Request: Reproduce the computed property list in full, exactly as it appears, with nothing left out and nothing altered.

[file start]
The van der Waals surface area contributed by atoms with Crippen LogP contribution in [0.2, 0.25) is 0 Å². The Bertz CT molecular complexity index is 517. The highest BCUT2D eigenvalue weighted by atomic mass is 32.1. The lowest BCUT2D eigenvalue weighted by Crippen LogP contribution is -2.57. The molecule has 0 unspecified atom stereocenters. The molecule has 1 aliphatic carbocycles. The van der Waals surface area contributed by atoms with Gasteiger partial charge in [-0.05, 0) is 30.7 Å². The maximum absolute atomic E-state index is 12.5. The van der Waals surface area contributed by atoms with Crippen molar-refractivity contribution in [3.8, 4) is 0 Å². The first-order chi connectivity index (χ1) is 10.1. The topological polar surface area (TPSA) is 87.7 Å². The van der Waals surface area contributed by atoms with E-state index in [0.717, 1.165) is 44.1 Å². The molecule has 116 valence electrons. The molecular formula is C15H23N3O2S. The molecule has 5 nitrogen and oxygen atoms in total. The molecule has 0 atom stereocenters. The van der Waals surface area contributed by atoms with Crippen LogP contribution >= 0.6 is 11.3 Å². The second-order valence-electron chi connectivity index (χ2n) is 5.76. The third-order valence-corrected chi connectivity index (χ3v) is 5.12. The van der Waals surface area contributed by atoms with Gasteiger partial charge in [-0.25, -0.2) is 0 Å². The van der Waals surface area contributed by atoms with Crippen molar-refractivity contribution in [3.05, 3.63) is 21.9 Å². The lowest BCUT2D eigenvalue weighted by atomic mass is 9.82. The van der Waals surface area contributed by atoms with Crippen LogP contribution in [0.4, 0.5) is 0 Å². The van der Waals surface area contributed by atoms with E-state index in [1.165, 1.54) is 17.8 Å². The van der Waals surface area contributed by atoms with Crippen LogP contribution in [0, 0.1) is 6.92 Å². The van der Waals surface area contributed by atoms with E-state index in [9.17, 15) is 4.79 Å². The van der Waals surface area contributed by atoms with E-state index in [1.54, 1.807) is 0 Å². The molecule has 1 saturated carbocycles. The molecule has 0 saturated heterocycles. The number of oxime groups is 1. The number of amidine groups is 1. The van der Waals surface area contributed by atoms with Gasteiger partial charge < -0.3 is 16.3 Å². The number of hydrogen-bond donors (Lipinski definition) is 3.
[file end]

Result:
The van der Waals surface area contributed by atoms with Crippen LogP contribution in [0.2, 0.25) is 0 Å². The Bertz CT molecular complexity index is 517. The highest BCUT2D eigenvalue weighted by atomic mass is 32.1. The lowest BCUT2D eigenvalue weighted by Crippen LogP contribution is -2.57. The molecule has 0 unspecified atom stereocenters. The molecule has 1 aliphatic carbocycles. The van der Waals surface area contributed by atoms with Gasteiger partial charge in [-0.05, 0) is 30.7 Å². The maximum absolute atomic E-state index is 12.5. The van der Waals surface area contributed by atoms with Crippen molar-refractivity contribution in [3.8, 4) is 0 Å². The first-order chi connectivity index (χ1) is 10.1. The topological polar surface area (TPSA) is 87.7 Å². The van der Waals surface area contributed by atoms with E-state index in [0.717, 1.165) is 44.1 Å². The molecule has 116 valence electrons. The molecular formula is C15H23N3O2S. The molecule has 5 nitrogen and oxygen atoms in total. The molecule has 0 atom stereocenters. The van der Waals surface area contributed by atoms with Crippen LogP contribution >= 0.6 is 11.3 Å². The second-order valence-electron chi connectivity index (χ2n) is 5.76. The third-order valence-corrected chi connectivity index (χ3v) is 5.12. The van der Waals surface area contributed by atoms with Gasteiger partial charge in [-0.25, -0.2) is 0 Å². The van der Waals surface area contributed by atoms with Crippen molar-refractivity contribution in [3.05, 3.63) is 21.9 Å². The lowest BCUT2D eigenvalue weighted by atomic mass is 9.82. The van der Waals surface area contributed by atoms with Crippen LogP contribution in [0.4, 0.5) is 0 Å². The van der Waals surface area contributed by atoms with E-state index in [1.165, 1.54) is 17.8 Å². The van der Waals surface area contributed by atoms with Crippen LogP contribution in [0, 0.1) is 6.92 Å². The van der Waals surface area contributed by atoms with E-state index in [9.17, 15) is 4.79 Å². The van der Waals surface area contributed by atoms with E-state index in [1.54, 1.807) is 0 Å². The molecule has 1 saturated carbocycles. The molecule has 0 saturated heterocycles. The number of oxime groups is 1. The number of amidine groups is 1. The van der Waals surface area contributed by atoms with Gasteiger partial charge < -0.3 is 16.3 Å². The number of hydrogen-bond donors (Lipinski definition) is 3.